How To Teach A Social Norm

A few stories.

Story #1:

I remember getting on an airplane, headed to Disneyland with my family, full of all the can’t-contain-the-excitement feels that you expect from a kid headed to Disneyland. I was probably about seven years old, and my brothers were younger. (Still are, actually.)

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Cheesin’ with Dopey!

The flight attendant cheerily brought us crayons and coloring books. (That seems strange now. Do flight attendants really give coloring books to kids? Did they back in the day? I don’t even know.) There were three coloring books–one  Barbie, and two dinosaurs. As she held them out for us, I didn’t realize that I’d already been assigned the Barbie coloring book; I innocently thought we were being given options. I had lots of dolls, but Barbies were never my favorite. I loved The Land Before Time though! I watched that movie so many times, I still remember the Pizza Hut commercial that came before it started on the VHS. (See? YouTube remembers it too!) So with the coloring books fanned out in front of us, I quickly claimed a dinosaur book, excited to start filling in the “long necks” and “three horns.”

Then I saw the adults giving each other, and me, The Look.

Let’s describe The Look a bit. It isn’t an angry look. It’s a mix of awkwardness, embarrassment, disappointment. It seems to beg, “Please don’t make us explain why that thing you just did is wrong. It just is, and you should know better.”

It wasn’t until I saw The Look that I realized there had been two boy books, and one girl book. I don’t remember for sure what happened next, but I think I held tight to my chosen dinosaur pages. I’m not sure if one of my brothers ended up with Barbie, or if they complained about it, or if a third dinosaur book was rustled up, or if I folded and took the Barbie book after all…. But I do know that I learned a few things that day– 1) I should play with girl things. 2) Dinosaurs are not girl things. 3) Boys shouldn’t have to play with girl things.

Story #2:

I was in a toy store, looking at dolls. Despite the Barbies vs. dinosaurs mix up, I really did love dolls, and the 90s had so many great dolls. There were Magic Nursery Babies, Kid Sister, Baby Alive, Quints, the doll whose makeup magically appeared when you painted on water, the doll whose hair grew and changed color, the dolls that smelled like cupcakes…. It was a great time for dolls.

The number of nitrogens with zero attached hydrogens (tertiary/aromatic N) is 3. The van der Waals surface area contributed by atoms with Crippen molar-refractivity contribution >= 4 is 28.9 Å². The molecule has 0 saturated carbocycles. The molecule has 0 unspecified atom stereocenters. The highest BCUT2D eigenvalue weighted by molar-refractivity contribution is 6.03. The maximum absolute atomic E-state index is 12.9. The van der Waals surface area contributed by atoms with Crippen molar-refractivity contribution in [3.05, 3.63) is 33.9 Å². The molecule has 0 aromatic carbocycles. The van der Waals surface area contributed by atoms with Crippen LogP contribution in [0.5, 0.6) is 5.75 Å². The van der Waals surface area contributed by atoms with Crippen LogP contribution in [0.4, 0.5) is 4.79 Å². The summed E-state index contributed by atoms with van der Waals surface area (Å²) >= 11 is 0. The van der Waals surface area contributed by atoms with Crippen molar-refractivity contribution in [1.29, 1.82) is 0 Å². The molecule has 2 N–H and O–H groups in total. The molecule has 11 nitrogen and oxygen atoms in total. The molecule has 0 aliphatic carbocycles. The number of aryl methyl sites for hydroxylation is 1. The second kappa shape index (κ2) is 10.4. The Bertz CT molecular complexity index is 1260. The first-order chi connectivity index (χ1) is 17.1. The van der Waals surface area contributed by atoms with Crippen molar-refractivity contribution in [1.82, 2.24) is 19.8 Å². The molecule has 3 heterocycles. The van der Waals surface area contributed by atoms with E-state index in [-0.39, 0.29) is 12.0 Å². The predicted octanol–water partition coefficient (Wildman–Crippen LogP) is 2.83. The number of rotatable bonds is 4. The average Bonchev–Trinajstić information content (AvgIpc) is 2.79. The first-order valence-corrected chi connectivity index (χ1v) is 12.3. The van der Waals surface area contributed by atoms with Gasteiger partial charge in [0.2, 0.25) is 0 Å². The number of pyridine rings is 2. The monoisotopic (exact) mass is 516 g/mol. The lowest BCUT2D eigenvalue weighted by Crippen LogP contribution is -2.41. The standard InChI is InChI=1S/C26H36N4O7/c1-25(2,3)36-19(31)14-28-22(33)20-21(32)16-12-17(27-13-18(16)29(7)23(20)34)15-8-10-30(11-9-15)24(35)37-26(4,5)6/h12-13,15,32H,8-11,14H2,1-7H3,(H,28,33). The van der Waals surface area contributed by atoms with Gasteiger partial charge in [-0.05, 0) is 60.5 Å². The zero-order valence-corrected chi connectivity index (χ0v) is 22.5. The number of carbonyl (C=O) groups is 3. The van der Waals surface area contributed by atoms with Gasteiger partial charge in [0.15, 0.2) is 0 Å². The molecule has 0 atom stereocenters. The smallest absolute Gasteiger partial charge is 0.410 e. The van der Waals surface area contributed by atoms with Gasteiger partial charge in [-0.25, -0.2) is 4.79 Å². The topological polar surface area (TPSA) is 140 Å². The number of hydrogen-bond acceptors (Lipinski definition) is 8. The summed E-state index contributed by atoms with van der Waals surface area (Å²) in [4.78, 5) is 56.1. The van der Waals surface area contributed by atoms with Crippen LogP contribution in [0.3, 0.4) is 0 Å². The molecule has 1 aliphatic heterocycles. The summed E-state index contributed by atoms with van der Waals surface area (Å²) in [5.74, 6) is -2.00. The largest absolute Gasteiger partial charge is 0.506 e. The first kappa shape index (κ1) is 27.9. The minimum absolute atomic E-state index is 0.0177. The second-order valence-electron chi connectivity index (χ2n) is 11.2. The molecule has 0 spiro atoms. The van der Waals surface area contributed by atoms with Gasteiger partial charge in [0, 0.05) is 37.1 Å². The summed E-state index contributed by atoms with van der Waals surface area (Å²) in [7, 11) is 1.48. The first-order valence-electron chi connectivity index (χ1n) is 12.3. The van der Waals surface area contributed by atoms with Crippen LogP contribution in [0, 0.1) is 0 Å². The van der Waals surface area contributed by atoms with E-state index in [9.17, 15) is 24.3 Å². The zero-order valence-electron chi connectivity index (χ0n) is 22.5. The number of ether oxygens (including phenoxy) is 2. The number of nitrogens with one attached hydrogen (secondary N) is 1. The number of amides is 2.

The 90s were also all about token racial diversity, so some of the dolls that were white in all the ads, also had a black counterpart on the store shelves. This particular day, it was the black version of a doll that caught my fancy, so I pointed it out and said, “I want that one!” I wasn’t trying to make a statement for social justice or anything; I just thought she was pretty.

The adults gave The Look again. I saw it.

“Are you sure?” I was asked.

“No,” I mumbled.

I don’t think I got a doll that day. I think I escaped the doll aisle and went to look at stuffed unicorns or something. I don’t remember. But I do remember learning that white girls play with white girl toys.

So many rules to remember!

Story #3:

I grew up, and became a teacher. Now I listen to my students define a nurse as, “a girl doctor.” I hear girls say they want to be a doctor when they grow up, and the boys shoot them down with, “Don’t you mean a nurse?” I hear the girl who loves soccer say she’s not allowed to play like her brother can. I hear the boy who doesn’t like sports say he can’t just have a conversation with his dad like his sports-loving brothers can.

Every time, I try to give my version of The Look. I try to express my disapproval of restrictive and nonsensical gender rules. My look does nothing. I can tell nobody even sees it.

So, during the career unit, I invited one nurse to speak with my classes–my RN brother skyped in. Talked all about the work he does in the ER, and the work it’s taken to get there. He didn’t say a word about gender, but the message was clear. Nursing is a great career option for men and women. Both. (Incidentally, his two-year-old daughter kept interrupting, waving her toy dinosaurs in front of the screen, and roaring for us…. Right on, lil’ sister suffragette!)

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My brilliant niece, in the middle, loves princesses, dinosaurs, cooking, doctoring, baby dolls, big trucks, reading, counting, and her family…. She’s not such a fan of the patriarchy. 🙂

A female doctor spoke to some of my classes about her work with natural medicine, and the people she’s been able to help around the world. A female PA talked about her career, and completely won over the kids when she gave them surgical caps and masks to dress up in.